"Ten years ago, prostitutes and drug dealers loitered on the streets and many buildings were disused or derelict. Now King’s Cross has been cleaned up and is in the middle of a £2bn redevelopment programme, which is transforming the area and making it an appealing place to live...
Behind the station is a 67-acre former brownfield site, which is being turned into a new community, King’s Cross Central. Owned by London & Continental Railways, a UK government-owned property company, and DHL Supply Chain, it is the largest single-owned site to be redeveloped in central London for 50 years and even has its own new postcode, N1C...
The statistics for King’s Cross Central come thick and fast: there will be 20 new streets, 10 major public spaces and 50 new buildings. Meanwhile, 20 historic buildings and structures are being restored and refurbished. There will be 8m sq ft of mixed-use space and 22 per cent of King’s Cross Central has even now been "taken"... Two thousand new homes (44 per cent of them affordable) are also planned, with the first stage of 143 homes being completed by 2013...
In the past seven years, prices for homes in the King’s Cross district have doubled, from £400 per sq ft in 2004 to between £800-£1,000 per sq ft today. By comparison, homes in neighbouring Bloomsbury and Fitzrovia fetch about £1,200-£1,300 per sq ft."
The biggest challenge with urban re-development is the difficulty associated with negotiating with multiple property owners and convincing them about a single comprehensive plan. The much diminished credibility of governments in many developing countries adds to the difficulty of convincing them. They are likely to be wary of time over-runs and suspect governments to infringe on their contractual obligations.
In this context, like with the King's Cross Central, the large swathes of sub-optimally utilized lands around railway stations in many large Indian cities offers tremendous opportunities for commercial development and urban renewal. There are two big advantages in choosing such areas. One, the major chunk of land parcels around these stations are likely to be owned by Indian Railways. This would eliminate much of the practical difficulties associated with re-development.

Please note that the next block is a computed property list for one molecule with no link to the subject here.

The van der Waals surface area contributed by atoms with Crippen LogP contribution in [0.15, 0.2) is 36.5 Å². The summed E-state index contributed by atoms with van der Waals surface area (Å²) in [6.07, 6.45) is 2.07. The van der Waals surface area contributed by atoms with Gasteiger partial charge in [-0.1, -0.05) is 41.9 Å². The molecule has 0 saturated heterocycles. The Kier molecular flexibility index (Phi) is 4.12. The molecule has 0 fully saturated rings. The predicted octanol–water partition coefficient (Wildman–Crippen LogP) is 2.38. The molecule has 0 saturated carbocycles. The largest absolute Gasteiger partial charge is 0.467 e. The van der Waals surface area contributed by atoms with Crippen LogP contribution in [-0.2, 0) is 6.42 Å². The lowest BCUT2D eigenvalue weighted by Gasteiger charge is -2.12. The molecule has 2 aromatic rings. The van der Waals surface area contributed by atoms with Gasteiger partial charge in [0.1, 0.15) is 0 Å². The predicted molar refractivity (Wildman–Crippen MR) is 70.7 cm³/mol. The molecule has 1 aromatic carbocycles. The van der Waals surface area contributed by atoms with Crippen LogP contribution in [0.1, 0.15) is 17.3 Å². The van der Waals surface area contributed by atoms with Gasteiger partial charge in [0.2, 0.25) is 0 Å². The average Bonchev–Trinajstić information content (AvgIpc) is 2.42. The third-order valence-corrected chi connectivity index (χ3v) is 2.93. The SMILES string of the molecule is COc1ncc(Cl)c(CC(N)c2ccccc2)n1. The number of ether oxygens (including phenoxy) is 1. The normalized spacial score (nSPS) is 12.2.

In fact the King's Cross Central re-development project benefited from the fact that all the land was held by the same owners, thereby eliminating the need to manage multiple contract negotiations, and facilitating the process of comprehensive planning and delivering ‘joined-up’ infrastructure. Nevertheless it is an impressive project.
Second, they are generally located in the older part of the city, have crowded residential and commercial units, and could do with a big dose of urban renewal. Re-development projects in such areas would deliver the biggest bang for the buck. Such renewal projects can provide the stimulus to revitalize stagnating urban districts. It would form the anchor around which modern economic activities can emerge and flourish. Land values will invariably increase.
Areas where government departments have large tracts of land and where the renewal projects can potentially provide the platform for a much larger development agenda too can be prioritized for such projects. However, such projects require very careful and painstaking preparatory work before arriving at any re-development plan.
This assumes critical importance since there is a serious risk that such projects become viewed more as engineering and architectural projects than as area renewal projects. The former approach overlooks the social, economic and political dimensions of such re-development projects. How does the project promote livelihood opportunities, both for those within the project area and those outside? How does it mesh with the social and political realities of the area?
Further, urban planners and developers miss the big picture and tend to view these projects as self-contained developments. They need to realize that the value of these projects go beyond the specific project area and has to form a catalyst to usher in more broad-based development in its surroundings. In other words, such projects have to provide the economic, social, and cultural development opportunities that its neighbourhood can leverage to their benefit.
All the aforementioned means that such projects cannot be mere Railway Department Projects, if they are built on railway lands. It will have to be driven by the local municipal body, draw on professional expertise in design and implementation, and involve profit sharing with the railways. The local government will invariably lose money, atleast in the initial years. However, the net long-term social benefit from carefully structured urban renewal projects will always be a huge positive.